I don’t know about you, but I have a tendency to just jump in to new projects without much in the way of advance planning. I find if I spend too much time researching something ahead of time, I’m apt to convince myself it’s too hard and just not do it. I like to get just enough of an intro to grasp the basics then dive in and figure the details out as I go (obviously I keep this to low risk pursuits like making marshmallows or sewing curtains…not things like messing about with wiring or getting the perfect dinner reservation for the one night I’m in town…those I pay a bit more attention to). It means I don’t spend time reading about the nuance of something (and feeling overwhelmed) before I have an understanding of the fundamentals (which is where I think a lot of beginners get tripped up).
And, if you like to work the same way (get the gist, then roll up your sleeves and start doing it), then I think you’ll find AlterKnit Stitch Dictionary a lovely introduction to colorwork. And if you’re already a colorwork pro, it will make a great addition to your pattern repertoire.
The book starts out with a quick intro to basic colorwork techniques (understanding hue and value, how to hold your yarn, how to manage floats, a bit about color dominance) and then dives right in to the stitch patterns. And the stitch patterns are a treat. You know how in most stitch dictionaries it feels like about a third of the patterns are things you’ve seen before? Yeah that’s not a problem here! These all feel very new and fresh and somehow more modern than what I’ve seen in most other stitch dictionaries. The ones you see on the cover give you a good sense of the overall vibe. And there are a handful of rather amusing options too.
If you flip through the pages you’ll find skulls, mushrooms, aliens, and bats tucked in among the more graphic (sometimes almost op art) motifs. I confess a fondness for the masked bandit. And I’m pretty sure these squirrels are cuter than they have any right to be.
All the swatches are shown in two solid colors, but I find myself daydreaming about how some of these patterns would look with a solid background and a variegated or gradient accent yarn. I suspect you may see a few of them on my needles in the next little while. Which brings me to another lovely point, the author explicitly states in the introduction that it’s fine to use the patterns for your own designs whether private or for sale (something I always love to see in a stitch dictionary). And speaking of things I love in stitch dictionaries, this one includes a table at the end that ranks the motifs by stitch and row count. That sounds trivial, but it’s an absolute marvel when you’re looking for the perfect thing to put in that 17-stitch wide space. I wish all stitch dictionaries did that!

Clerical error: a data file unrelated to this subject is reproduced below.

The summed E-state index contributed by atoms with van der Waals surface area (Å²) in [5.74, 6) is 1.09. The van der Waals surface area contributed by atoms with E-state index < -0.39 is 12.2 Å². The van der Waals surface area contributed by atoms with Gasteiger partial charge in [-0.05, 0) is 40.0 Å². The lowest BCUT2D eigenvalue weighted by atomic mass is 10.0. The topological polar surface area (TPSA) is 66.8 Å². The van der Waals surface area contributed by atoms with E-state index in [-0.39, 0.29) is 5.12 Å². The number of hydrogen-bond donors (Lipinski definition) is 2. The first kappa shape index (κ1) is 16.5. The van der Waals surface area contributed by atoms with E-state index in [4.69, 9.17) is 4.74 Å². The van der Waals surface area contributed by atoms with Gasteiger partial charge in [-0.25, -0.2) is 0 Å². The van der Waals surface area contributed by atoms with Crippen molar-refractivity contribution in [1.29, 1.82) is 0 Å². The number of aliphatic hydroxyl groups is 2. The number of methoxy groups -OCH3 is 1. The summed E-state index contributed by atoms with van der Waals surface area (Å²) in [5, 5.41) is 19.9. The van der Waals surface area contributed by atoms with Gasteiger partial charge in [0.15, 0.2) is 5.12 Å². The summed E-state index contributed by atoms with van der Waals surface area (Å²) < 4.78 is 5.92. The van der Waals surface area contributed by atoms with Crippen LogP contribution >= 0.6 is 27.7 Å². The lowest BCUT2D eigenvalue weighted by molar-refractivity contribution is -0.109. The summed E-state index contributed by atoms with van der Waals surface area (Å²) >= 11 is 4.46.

So, if you’re comfortable with colorwork and looking for lots of original motifs, this is a fabulous choice. And if you’ve fallen in love with the motifs but aren’t already familiar with colorwork, there’s enough of a primer there to get you up and running without making it seem at all scary (if you’re the type who likes to read lots of info before you get started with a new technique, you may want to take a look at something like The Joy of Color to round out your research…but there really is enough here to get stitches on your needle and get you practicing, which is the approach I like best).
The good folks at Interweave were kind enough to send me my copy, and they’ve got one to send to one of you too. If you think it should be yours, all you have to do is follow the instructions on this instagram post (this is a little different than how we’ve done this before, only comments made on that instagram post count as entries).
Comments left on the instagram post between now and the end of the day (eastern time) Sunday, July 30, 2017 will be entered to win. I’ll pick a winner, contact them via DM on instagram to get their addresses, and arrange to send the book their way. If I do message you, I need to hear back from you within 72 hours or I will pick a new winner and contact them. The image of the book’s cover at the top of the post belongs to Interweave and is used here with permission.